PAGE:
Plumbing Leak Claims
Plumbing leaks can be caused by a variety of problems such as drain pipes, burst pipes, broken pipes, toilet and tub overflows, and water heater leaks. The alarming fact is that plumbing leaks make it on the top 10 list of common insurance claims.
Regardless of the size of the leak, there is always the potential for property damage or mold growth. When you need to make an insurance claim, it’s important to hire professional help as it can be the difference between an outright denial or a fair settlement.
Though you will rarely (if ever) see news headlines flashing catastrophic evidence of the water damage that plumbing leaks cause, the results can still be devastating. Water leaks are sudden and can take any homeowner by surprise, which is what makes them so dangerous. Our firm has been in the business of getting homeowners fair insurance settlements, and we’ve seen our share of worst case scenarios.
In many cases, it’s not enough that there is a plumbing leak, but what comes out of the pipes is something called “black water”. This so-called black water is raw sewage spilling out of your piping system, and before you can move back into your home, a special remediation job needs to be undertaken. Black water loss remediation costs significantly more money than your run-of-the-mill water remediation. There is a requirement that certified hygienists must gauge the severity of the water damage and must plan the proper protocols to repair your home before it’s deemed safe for living.
If your home suffers damage in any way due to a plumbing leak, you may be in trouble in terms of insurance. A rising, but rather disturbing trend is insurance companies controlling their adjusters to deny water damage coverage policies or to significantly reduce the amount covered by the insurance company. Additionally, they get sneaky as most policies don’t cover water damage that is more than 14 days old.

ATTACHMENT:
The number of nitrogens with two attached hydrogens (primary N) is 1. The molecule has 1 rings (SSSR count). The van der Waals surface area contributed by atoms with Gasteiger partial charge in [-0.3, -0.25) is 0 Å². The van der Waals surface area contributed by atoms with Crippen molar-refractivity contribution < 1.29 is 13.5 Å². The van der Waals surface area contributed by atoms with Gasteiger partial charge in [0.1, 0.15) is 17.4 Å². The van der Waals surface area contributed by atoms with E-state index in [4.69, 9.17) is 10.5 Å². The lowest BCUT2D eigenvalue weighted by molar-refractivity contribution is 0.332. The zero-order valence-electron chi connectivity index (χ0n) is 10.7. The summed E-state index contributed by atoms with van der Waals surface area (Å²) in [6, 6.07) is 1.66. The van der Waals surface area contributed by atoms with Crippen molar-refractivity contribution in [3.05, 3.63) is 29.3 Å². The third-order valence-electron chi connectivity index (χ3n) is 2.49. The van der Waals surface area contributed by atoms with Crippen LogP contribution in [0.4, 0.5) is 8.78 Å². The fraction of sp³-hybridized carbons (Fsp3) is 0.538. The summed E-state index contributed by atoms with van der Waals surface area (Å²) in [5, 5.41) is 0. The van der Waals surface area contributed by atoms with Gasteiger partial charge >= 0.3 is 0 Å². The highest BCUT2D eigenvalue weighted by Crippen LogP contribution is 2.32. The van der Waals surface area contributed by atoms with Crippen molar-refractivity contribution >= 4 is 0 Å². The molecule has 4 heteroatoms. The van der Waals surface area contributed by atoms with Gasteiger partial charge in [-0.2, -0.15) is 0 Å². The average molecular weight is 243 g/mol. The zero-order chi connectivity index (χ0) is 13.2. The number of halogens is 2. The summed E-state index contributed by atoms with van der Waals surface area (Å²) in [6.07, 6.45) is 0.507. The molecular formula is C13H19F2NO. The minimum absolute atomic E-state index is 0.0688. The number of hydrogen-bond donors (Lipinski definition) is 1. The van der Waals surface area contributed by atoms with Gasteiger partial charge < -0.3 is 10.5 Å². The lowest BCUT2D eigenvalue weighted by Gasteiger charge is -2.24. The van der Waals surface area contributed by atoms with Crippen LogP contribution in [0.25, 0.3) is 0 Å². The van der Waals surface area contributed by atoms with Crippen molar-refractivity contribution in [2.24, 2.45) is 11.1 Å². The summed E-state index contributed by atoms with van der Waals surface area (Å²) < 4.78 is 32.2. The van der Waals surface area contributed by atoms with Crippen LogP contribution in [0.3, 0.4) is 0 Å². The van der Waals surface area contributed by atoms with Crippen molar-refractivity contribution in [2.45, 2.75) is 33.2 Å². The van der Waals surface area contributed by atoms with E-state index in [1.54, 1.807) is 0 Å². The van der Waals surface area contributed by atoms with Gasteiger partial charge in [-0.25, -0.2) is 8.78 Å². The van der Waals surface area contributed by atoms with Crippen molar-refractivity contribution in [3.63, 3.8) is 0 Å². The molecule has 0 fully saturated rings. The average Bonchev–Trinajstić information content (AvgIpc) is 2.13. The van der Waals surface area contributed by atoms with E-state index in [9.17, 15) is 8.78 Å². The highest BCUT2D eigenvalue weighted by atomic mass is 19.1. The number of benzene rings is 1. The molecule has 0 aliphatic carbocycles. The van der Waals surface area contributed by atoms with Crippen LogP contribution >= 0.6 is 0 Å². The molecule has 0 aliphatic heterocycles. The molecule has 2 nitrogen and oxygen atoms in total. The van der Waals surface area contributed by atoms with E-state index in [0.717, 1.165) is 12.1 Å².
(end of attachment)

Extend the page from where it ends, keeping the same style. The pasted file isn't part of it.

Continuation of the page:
Has your home recently suffered damage due to a plumbing leak? Let our employees at AMLoss help you get what you deserve! After any type of plumbing incident, it’s important to act quickly in terms of remediation. We can help homeowners reach a reasonable outcome with their insurance adjusters and ensure that proper remediation steps are taken to repair the home.
What can you keep if your home has suffered water damage? The rule of thumb that we go by is that if your belongings have incurred damage by black water loss, most things are beyond salvaging. However, if you’re dealing with regular water loss, hard goods can be repaired. Soft goods are often not as lucky as they may become soaked and stained, therefore, unable to be refurbished. In any case, make sure to wait several weeks before picking out your hard goods as some items may crack or split as a result of the water damage.
Never in any case let a restoration firm begin work on your property without reaching an agreement in terms of service with your insurance adjuster. The problem is usually with the billing process, and oftentimes, restoration firms resort to charging too much and trying to fraud the system. Unfortunately, if an agreement is not reached between the adjuster and the restoration firm, you may be in for some tough luck as the insurance company will not pay for your bills.
When dealing with water remediation, know the contract you’re signing as if you fail to pay, the company can put a lien on your property, and of course, it can also be a representation of a poor insurance policy.
Is your plumbing leak important enough to file for compensation? We always advice against filing paperwork on minor plumbing problems as it can become a headache. When you do file, the paperwork is sent to a central index bureau and your records will contain a CLUE report. However, if you feel overwhelmed by the entire process, consider calling a professional public adjuster to help guide you.
If your insurance policy covers something called water peril, then you’re completely covered should an upstairs broken plumbing pipe damage your property. The National Flood Insurance Program describes a flood as either two acres of flooded land or two adjoined properties that incur flood. Most common homeowner’s insurance policies and that of commercial properties don’t have flood coverage. Flood insurance coverage must be purchased separately from either a private insurance sector or through the National Flood Insurance Program.